ONN – Henry Gardner To Replace Scott McKibben Who Resigned As Oakland Coliseum JPA ED
Henry Gardner, the popular former Oakland City Manager and current Interim Richmond City Manager, has been named as the person who will replace Scott McKibben at the Oakland-Alameda County Coliseum Joint Powers Authority (Coliseum JPA).
Henry Gardner comes to the Coliseum JPA with a long and distinguished list of accomplishments in public sector management. From 1983 to 1991, Gardner was Oakland’s City Manager and directed creation of some of the most innovative approaches ever used in public finance, including, most-notably, the sale-leaseback. Henry then went on to work for the management consulting firm of Gardner, Underwood & Bacon, which was later acquired by Loop Capital Markets of Chicago; Henry was a Managing Director at Loop. The full list of Mr. Gardner’s accomplishments can be read here at the Institute for Local Government web page. But, all of Henry’s experience isn’t focused on the business of sports, save for the deal to bring the Oakland Raiders back to Oakland in 1995.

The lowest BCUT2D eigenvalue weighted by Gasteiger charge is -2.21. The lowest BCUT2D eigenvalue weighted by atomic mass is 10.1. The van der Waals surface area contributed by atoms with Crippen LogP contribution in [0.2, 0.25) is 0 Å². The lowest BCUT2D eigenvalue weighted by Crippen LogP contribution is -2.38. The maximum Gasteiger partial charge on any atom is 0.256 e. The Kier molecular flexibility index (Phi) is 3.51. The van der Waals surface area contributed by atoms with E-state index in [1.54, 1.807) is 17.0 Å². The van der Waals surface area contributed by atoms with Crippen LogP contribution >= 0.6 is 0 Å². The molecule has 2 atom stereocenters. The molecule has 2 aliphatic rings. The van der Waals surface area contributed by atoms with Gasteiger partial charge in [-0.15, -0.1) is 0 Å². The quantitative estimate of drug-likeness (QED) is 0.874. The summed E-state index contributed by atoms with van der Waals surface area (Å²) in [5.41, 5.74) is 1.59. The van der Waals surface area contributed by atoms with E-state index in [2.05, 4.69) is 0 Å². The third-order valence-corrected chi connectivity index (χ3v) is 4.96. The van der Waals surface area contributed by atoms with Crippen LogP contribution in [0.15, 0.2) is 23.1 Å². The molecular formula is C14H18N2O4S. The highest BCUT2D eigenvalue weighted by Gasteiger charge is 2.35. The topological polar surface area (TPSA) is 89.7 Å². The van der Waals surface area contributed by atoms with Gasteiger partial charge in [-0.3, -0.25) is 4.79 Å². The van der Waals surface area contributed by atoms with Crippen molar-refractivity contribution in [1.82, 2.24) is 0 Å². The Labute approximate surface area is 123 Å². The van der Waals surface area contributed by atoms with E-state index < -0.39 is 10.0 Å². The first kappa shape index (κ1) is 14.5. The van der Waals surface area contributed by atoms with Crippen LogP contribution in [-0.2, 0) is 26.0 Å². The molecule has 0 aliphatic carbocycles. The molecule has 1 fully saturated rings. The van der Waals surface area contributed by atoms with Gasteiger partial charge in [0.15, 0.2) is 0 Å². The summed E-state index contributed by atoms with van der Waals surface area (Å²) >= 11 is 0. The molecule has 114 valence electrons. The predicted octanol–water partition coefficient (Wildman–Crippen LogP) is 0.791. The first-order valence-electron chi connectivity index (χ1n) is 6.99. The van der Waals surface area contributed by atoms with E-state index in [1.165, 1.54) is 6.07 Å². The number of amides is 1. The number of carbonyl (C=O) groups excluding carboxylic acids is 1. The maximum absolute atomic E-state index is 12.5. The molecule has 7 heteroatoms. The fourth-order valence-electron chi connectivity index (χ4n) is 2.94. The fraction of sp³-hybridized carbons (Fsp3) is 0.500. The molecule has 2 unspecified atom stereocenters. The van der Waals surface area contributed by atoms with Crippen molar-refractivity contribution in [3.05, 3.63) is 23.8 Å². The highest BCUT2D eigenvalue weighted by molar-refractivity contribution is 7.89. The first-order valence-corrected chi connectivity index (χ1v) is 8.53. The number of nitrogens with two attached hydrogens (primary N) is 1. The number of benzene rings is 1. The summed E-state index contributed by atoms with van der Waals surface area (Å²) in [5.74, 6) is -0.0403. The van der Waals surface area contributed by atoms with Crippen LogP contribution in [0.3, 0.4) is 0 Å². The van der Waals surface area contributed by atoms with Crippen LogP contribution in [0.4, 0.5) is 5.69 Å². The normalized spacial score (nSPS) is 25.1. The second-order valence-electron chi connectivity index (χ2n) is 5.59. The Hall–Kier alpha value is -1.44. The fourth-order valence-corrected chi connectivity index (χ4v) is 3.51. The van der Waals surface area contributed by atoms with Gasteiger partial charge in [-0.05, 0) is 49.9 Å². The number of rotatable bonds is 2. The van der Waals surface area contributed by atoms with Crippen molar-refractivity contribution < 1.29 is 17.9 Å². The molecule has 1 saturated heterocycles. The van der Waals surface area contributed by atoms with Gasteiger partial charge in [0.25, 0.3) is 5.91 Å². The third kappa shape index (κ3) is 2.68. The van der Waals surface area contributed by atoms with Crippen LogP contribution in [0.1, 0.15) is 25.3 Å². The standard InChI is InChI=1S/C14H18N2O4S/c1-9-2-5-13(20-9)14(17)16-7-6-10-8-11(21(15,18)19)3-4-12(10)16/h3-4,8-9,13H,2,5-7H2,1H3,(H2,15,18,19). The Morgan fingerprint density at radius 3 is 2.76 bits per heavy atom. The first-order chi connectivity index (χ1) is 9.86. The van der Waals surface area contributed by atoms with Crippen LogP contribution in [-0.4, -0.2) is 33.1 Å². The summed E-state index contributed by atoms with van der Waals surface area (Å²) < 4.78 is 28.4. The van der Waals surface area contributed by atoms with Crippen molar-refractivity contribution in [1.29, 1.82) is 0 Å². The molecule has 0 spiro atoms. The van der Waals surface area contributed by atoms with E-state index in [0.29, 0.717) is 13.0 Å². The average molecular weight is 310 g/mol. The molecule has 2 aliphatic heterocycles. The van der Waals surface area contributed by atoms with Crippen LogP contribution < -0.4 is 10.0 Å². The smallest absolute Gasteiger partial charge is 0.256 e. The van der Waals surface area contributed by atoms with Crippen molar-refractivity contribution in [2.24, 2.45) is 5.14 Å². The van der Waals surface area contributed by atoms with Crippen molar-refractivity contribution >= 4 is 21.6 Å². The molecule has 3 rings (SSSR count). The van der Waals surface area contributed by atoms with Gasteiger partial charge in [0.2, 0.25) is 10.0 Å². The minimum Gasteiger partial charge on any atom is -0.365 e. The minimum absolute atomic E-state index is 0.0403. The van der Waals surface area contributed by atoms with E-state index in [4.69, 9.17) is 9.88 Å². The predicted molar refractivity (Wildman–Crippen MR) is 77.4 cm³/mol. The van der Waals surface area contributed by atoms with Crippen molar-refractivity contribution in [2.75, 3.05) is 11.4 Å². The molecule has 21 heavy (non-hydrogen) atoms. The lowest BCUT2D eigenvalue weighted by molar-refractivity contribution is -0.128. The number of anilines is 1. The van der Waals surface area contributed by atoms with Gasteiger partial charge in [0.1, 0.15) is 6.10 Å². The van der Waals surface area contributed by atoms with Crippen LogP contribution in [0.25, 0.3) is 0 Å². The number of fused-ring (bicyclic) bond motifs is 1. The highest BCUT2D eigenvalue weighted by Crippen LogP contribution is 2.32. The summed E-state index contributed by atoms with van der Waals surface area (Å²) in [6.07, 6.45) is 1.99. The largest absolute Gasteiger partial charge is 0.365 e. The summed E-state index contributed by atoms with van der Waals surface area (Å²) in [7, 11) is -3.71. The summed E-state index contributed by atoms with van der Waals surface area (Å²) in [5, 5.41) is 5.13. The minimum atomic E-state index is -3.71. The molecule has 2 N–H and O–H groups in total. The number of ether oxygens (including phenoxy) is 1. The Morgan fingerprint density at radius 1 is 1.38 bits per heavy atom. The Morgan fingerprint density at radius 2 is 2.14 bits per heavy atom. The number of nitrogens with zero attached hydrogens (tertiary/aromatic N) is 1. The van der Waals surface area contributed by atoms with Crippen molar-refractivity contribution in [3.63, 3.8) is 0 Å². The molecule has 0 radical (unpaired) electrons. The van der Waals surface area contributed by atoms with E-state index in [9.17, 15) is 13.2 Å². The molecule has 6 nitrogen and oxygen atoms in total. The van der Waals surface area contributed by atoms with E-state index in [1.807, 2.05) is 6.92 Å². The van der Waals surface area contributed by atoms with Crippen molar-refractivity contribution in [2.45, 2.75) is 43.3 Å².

I am told that with Henry’s placement into the Coliseum JPA, the stadium authority organization will cease to exist when the Oakland A’s deal is done. That means that Gardner’s objective will not be to find new sports activities for the Coliseum Complex, unlike what Scott was doing.
It may also mean the death of the deal that was being assembled to bring the Indoor Football League to Oakland, but there’s no confirmation on that yet. That work to get Roy Choi, the IFL investor and team owner, into Oakland was all Scott’s doing – even to the point of taking Choi to a Warriors NBA Finals Game.
But, in total, it’s a sad series of days, the last four: they saw a process that signals the death of pro sports in Oakland. At least for now.